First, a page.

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MADD Canada launches Constable Heidi Stevenson’s Watch Police Award during National Impaired Driving Prevention Week

March 23, 2022  By GlobeNewswire / The Canadian Press

Mar. 23, 2022, Windsor, N.S. – Police officers across the province who are making extraordinary contributions to reducing the number of impaired drivers on Nova Scotia’s roads and highways will now be honoured with the new Constable Heidi Stevenson’s Watch award.

This new MADD Canada award honours Cst. Heidi Stevenson and recognizes the efforts of police officers across the province to make Nova Scotia’s roadways safer. It is being publicly announced this week, as MADD Canada, police services and road safety organizations observe National Impaired Driving Prevention Week, March 20 – 26.

Cst. Stevenson loved her chosen career, and spent most of it in Nova Scotia. She held many different roles throughout her 23 years as an active RCMP member, including as a dedicated Drug Recognition Expert. Heidi was especially proud of her expertise in that area and the respect judges had for her professionalism in court. She had a passion for helping to make Nova Scotia’s roadways safer. Heidi was one of the 22 people killed by a gunman in April 2020 in Nova Scotia.

Each year MADD Canada will award members of police services across Nova Scotia in Cst. Stevenson’s name who remove impaired drivers from Nova Scotia’s roads, reducing the deaths and injuries caused by impaired drivers. The first award recipients will be announced in May 2023.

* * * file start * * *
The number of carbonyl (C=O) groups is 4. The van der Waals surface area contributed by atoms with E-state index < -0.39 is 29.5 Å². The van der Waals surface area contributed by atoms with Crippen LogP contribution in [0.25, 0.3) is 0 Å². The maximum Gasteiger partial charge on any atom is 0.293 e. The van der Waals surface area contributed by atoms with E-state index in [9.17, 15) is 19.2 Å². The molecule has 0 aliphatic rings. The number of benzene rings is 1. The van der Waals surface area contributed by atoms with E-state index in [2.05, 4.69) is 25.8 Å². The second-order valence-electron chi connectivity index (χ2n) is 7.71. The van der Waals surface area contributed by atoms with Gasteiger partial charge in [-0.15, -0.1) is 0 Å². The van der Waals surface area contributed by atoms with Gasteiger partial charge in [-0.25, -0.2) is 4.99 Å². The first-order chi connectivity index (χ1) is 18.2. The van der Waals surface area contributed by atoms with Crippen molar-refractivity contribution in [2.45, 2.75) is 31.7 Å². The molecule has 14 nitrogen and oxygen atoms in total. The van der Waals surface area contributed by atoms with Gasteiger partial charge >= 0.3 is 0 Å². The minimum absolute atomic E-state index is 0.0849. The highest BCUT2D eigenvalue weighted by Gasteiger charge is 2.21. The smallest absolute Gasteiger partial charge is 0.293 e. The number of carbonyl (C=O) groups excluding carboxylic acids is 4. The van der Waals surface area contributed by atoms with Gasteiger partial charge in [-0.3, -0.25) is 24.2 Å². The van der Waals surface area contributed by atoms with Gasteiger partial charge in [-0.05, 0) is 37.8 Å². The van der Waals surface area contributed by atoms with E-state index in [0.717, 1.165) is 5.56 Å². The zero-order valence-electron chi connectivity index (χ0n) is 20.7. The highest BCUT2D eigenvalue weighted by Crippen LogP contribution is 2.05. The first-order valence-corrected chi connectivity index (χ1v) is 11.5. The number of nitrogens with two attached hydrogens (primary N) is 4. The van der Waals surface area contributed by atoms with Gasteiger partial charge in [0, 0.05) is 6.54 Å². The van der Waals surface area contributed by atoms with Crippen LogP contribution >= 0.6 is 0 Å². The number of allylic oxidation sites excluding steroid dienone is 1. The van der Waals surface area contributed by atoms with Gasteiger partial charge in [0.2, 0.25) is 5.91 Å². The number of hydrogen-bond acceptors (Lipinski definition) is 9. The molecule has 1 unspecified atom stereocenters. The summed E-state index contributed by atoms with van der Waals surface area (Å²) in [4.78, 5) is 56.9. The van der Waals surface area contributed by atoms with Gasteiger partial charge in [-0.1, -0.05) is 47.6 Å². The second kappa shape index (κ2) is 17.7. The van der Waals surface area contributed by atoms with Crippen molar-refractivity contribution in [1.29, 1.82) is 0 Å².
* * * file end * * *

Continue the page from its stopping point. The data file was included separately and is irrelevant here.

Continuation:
“MADD Canada works closely with police services and we know how truly dedicated they are to taking impaired drivers off the road,” said Jaymie-Lyne Hancock, MADD Canada National President. “We are very appreciative to have the support of Constable Heidi Stevenson’s family and the RCMP to help us recognize, in Heidi’s name, the incredible efforts of officers who work so hard to protect Nova Scotians.”

Every year, hundreds of people are killed and thousands are injured in crashes involving alcohol, cannabis and/other drugs. Police – often the first people on the crash scene and the people who have to inform the families of those killed and injured – are dedicated to taking impaired drivers off the roads before devastating crashes occur.

Constable Heidi Stevenson’s Watch is a collaborative effort among MADD Canada, the Nova Scotia Police Chief’s Association, the Nova Scotia Department of Justice and the Nova Scotia RCMP.

To hear more from Jaymie-Lyne Hancock on the Constable Heidi Stevenson’s Watch award: Constable Heidi Stevenson’s Watch – YouTube.

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